Ontario Criminal

Charter of Rights

Detective could rely on summary of information given to him by another officer

Two accused appealed their convictions on trafficking cocaine and possession of cocaine for purposes of trafficking. Both accused were arrested following police observations of what they perceived to be drug transaction between two. Accused was seen to enter residence that was target of drug investigation and seen to leave with shoebox in hand. Confidential informant had told police man who lived at that residence was large scale drug dealer. Police followed accused as he left and about 15 minutes later, stopped his car for second accused who got in his car, then got out of car two minutes later, holding same shoebox, and drove away. Second accused was followed, stopped and arrested at gunpoint. Shoebox was located and contained one kilogram of cocaine. Second accused’s appeal was dismissed as abandoned as he had not surrendered into custody. Accused took issue with trial judge’s failure to exclude evidence and finding police had reasonable grounds to arrest. Appeal dismissed. Detective who ordered second accused’s arrest had received confidential information communicated that surveillance target was significant drug-dealer. Detective could rely on summary of information given to him by another officer in deciding whether he had grounds to make arrest. Target was observed at address where first accused went into and emerged few minutes later with shoebox. Shoebox was later seen in second accused’s possession and took it in his car and then left. Detective who ordered second accused’s arrest, made most of these observations in person, and was informed of arrest by his fellow investigating officers.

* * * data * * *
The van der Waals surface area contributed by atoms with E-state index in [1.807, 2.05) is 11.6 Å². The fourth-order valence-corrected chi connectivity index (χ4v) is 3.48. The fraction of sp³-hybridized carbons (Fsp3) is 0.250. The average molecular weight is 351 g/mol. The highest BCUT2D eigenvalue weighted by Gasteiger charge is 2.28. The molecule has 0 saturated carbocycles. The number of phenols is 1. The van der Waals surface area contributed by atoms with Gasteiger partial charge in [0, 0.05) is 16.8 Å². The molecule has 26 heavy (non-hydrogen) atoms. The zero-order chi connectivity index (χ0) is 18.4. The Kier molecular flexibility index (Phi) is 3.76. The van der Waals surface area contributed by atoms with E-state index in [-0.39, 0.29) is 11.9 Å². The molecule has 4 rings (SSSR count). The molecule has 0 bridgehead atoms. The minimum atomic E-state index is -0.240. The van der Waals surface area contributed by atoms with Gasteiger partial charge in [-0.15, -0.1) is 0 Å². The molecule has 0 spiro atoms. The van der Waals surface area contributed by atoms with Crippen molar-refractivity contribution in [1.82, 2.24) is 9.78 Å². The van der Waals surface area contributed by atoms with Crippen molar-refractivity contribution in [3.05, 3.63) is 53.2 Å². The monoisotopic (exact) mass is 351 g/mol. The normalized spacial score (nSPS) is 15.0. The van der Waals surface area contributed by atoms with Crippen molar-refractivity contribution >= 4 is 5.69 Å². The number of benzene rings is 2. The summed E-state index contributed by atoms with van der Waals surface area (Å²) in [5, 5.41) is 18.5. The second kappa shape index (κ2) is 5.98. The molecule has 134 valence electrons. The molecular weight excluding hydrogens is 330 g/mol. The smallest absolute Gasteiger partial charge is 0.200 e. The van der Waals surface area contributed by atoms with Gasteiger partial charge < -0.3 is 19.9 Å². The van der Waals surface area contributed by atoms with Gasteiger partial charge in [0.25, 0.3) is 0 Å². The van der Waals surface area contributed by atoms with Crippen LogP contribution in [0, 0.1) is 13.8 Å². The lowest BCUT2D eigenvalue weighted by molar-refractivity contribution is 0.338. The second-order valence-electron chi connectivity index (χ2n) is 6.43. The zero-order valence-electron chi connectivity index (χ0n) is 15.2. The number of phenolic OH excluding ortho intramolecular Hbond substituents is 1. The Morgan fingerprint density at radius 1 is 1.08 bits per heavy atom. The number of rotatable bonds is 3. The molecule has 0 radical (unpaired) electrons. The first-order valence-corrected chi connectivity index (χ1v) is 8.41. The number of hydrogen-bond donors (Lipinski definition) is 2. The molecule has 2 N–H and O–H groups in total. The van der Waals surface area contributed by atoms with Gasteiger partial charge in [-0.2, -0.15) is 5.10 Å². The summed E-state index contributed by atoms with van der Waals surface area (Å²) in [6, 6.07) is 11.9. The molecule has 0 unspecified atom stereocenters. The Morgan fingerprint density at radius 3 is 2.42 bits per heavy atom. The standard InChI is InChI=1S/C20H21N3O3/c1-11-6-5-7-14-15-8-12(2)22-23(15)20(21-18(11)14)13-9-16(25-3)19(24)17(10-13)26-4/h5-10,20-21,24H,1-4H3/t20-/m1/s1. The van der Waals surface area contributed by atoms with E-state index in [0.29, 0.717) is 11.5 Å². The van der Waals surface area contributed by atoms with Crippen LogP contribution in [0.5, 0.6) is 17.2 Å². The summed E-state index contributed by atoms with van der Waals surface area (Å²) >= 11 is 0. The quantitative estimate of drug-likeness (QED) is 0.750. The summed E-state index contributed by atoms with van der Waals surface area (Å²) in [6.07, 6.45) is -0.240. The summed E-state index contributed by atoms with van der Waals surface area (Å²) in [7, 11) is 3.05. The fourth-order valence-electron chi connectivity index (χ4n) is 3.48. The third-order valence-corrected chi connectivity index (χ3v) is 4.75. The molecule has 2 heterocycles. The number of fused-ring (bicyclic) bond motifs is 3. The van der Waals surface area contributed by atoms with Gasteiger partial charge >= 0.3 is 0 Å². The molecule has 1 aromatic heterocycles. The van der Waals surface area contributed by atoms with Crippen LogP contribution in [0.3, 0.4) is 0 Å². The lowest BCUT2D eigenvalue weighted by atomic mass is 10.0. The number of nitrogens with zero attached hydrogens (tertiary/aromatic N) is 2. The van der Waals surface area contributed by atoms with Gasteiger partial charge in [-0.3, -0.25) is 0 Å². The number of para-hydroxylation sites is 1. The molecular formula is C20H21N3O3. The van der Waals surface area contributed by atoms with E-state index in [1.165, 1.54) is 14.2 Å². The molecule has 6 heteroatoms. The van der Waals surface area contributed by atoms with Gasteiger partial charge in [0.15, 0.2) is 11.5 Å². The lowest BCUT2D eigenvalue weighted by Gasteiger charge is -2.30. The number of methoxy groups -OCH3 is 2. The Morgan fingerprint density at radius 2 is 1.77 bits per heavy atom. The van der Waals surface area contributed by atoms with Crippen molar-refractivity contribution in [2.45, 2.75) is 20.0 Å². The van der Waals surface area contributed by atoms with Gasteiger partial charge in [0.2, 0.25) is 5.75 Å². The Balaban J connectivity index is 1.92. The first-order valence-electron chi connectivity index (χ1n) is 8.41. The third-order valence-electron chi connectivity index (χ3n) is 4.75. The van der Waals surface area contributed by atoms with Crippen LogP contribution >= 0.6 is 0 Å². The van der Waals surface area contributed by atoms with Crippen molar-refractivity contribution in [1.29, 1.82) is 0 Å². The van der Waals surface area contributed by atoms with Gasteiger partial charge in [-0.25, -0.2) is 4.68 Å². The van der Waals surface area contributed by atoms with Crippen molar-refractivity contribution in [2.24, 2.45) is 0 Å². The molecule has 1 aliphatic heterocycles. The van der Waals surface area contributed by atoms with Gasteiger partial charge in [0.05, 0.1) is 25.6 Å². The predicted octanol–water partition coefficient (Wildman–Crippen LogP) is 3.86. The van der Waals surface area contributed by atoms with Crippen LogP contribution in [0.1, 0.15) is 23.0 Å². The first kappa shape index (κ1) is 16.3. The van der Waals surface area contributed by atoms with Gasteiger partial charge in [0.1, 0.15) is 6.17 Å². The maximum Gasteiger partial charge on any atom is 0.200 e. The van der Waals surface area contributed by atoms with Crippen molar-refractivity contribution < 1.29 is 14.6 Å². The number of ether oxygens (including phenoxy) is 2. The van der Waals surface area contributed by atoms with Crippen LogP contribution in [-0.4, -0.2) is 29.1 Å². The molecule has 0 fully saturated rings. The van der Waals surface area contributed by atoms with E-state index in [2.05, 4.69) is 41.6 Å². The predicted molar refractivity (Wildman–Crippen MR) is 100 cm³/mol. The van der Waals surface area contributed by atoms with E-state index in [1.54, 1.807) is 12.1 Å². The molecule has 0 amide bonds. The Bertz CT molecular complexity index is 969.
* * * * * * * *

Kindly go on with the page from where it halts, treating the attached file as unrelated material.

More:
R. v. Italiano (Feb. 26, 2015, Ont. C.A., M. Tulloch J.A., G. Pardu J.A., and M.L. Benotto J.A., File No. CA C56934) 120 W.C.B. (2d) 19.

cover image


Subscribers get early and easy access to Law Times.

Law Times Poll

Lawyers say that the federal justice minister’s response to recommendations by a House of Commons committee on how to improve legal aid in Canada is disappointing. Is more funding needed beyond what was promised in the recent federal budget?